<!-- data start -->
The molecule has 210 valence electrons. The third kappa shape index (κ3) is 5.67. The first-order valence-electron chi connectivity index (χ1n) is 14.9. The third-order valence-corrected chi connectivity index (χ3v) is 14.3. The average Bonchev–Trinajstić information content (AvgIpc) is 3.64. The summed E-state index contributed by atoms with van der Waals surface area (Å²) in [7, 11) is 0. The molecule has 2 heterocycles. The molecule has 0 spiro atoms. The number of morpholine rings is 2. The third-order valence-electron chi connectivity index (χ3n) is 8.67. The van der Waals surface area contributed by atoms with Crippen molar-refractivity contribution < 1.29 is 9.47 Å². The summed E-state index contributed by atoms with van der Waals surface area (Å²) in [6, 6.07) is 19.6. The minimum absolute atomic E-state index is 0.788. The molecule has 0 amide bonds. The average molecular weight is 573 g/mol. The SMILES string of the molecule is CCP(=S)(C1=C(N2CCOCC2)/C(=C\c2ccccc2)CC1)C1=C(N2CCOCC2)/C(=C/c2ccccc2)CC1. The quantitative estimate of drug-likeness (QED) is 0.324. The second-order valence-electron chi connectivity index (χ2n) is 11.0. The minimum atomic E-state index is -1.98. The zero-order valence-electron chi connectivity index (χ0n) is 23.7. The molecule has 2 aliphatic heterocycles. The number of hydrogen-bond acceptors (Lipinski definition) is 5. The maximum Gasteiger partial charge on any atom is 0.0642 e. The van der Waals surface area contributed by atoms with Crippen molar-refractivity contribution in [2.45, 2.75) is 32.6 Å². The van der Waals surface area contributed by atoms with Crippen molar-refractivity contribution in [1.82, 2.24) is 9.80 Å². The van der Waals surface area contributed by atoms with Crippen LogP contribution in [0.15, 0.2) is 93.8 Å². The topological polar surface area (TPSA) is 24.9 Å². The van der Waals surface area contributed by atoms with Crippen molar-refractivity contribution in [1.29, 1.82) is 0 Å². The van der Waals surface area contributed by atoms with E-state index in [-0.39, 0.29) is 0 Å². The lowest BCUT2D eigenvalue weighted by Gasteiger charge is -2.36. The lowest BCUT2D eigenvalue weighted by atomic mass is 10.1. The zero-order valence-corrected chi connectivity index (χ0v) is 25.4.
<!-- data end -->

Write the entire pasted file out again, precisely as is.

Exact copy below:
The molecule has 210 valence electrons. The third kappa shape index (κ3) is 5.67. The first-order valence-electron chi connectivity index (χ1n) is 14.9. The third-order valence-corrected chi connectivity index (χ3v) is 14.3. The average Bonchev–Trinajstić information content (AvgIpc) is 3.64. The summed E-state index contributed by atoms with van der Waals surface area (Å²) in [7, 11) is 0. The molecule has 2 heterocycles. The molecule has 0 spiro atoms. The number of morpholine rings is 2. The third-order valence-electron chi connectivity index (χ3n) is 8.67. The van der Waals surface area contributed by atoms with Crippen molar-refractivity contribution < 1.29 is 9.47 Å². The summed E-state index contributed by atoms with van der Waals surface area (Å²) in [6, 6.07) is 19.6. The minimum absolute atomic E-state index is 0.788. The molecule has 0 amide bonds. The average molecular weight is 573 g/mol. The SMILES string of the molecule is CCP(=S)(C1=C(N2CCOCC2)/C(=C\c2ccccc2)CC1)C1=C(N2CCOCC2)/C(=C/c2ccccc2)CC1. The quantitative estimate of drug-likeness (QED) is 0.324. The second-order valence-electron chi connectivity index (χ2n) is 11.0. The minimum atomic E-state index is -1.98. The zero-order valence-electron chi connectivity index (χ0n) is 23.7. The molecule has 2 aliphatic heterocycles. The number of hydrogen-bond acceptors (Lipinski definition) is 5. The maximum Gasteiger partial charge on any atom is 0.0642 e. The van der Waals surface area contributed by atoms with Crippen molar-refractivity contribution in [2.45, 2.75) is 32.6 Å². The van der Waals surface area contributed by atoms with Crippen molar-refractivity contribution in [1.82, 2.24) is 9.80 Å². The van der Waals surface area contributed by atoms with Crippen LogP contribution in [0.15, 0.2) is 93.8 Å². The topological polar surface area (TPSA) is 24.9 Å². The van der Waals surface area contributed by atoms with Crippen molar-refractivity contribution in [1.29, 1.82) is 0 Å². The van der Waals surface area contributed by atoms with E-state index in [-0.39, 0.29) is 0 Å². The lowest BCUT2D eigenvalue weighted by Gasteiger charge is -2.36. The lowest BCUT2D eigenvalue weighted by atomic mass is 10.1. The zero-order valence-corrected chi connectivity index (χ0v) is 25.4.